Invalidity Counterclaims-In-Reply Will Not Trigger 35 U.S.C. § 315(a)
Congress created IPR to provide a “quick and cost effective alternative[ ] to litigation.” To fulfill that role, Congress limited a party’s ability to seek an IPR after commencement of civil litigation in two ways: (1) under § 315(a), no IPR may be instituted if the challenger filed a civil action challenging the validity of a patent claim before filing the IPR petition, and (2) under § 315(b), an IPR may not be instituted on any petition filed more than one year after the petitioner (or a real party in interest or privy) was served with a patent infringement complaint. These provisions are designed to control PTAB filings concurrent with civil complaints.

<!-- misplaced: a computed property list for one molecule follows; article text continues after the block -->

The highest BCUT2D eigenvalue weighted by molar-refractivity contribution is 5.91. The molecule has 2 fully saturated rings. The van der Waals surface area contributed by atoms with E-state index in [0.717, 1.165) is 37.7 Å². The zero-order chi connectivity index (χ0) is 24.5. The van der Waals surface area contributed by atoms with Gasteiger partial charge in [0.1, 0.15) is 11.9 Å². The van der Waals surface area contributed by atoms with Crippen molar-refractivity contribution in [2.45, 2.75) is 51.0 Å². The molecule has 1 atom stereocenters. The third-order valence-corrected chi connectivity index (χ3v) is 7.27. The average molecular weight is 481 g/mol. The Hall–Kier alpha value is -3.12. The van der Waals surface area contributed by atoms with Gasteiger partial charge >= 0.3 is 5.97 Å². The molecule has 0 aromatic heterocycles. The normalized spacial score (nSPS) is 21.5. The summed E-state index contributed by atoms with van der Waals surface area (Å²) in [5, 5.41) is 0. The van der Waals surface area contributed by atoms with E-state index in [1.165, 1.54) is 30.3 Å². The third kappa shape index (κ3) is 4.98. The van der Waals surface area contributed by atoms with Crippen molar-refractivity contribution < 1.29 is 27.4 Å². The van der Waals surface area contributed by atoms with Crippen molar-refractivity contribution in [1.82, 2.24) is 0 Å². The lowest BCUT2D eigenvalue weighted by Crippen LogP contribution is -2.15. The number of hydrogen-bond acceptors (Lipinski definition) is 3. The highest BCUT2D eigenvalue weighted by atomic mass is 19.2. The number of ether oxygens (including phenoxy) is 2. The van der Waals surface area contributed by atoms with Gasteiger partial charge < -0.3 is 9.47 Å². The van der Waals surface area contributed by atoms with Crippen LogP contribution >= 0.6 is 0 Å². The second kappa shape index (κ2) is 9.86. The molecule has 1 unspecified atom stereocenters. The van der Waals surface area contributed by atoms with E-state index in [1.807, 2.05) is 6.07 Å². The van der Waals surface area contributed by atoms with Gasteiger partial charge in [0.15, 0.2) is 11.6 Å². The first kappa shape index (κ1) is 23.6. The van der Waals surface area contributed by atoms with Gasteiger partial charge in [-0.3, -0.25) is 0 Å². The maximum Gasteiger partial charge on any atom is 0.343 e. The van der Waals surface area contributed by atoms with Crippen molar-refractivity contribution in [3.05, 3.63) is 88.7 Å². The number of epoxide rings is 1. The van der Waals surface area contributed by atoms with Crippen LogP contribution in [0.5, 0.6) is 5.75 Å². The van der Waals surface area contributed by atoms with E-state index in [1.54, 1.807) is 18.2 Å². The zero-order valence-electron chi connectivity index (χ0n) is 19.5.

In a recent decision, the Northern District of California lamented that the statutory provisions permit a counterclaim of invalidity in a Reply. 315(a)(3). The Court interpreted such a counterclaim to be a “loophole.”
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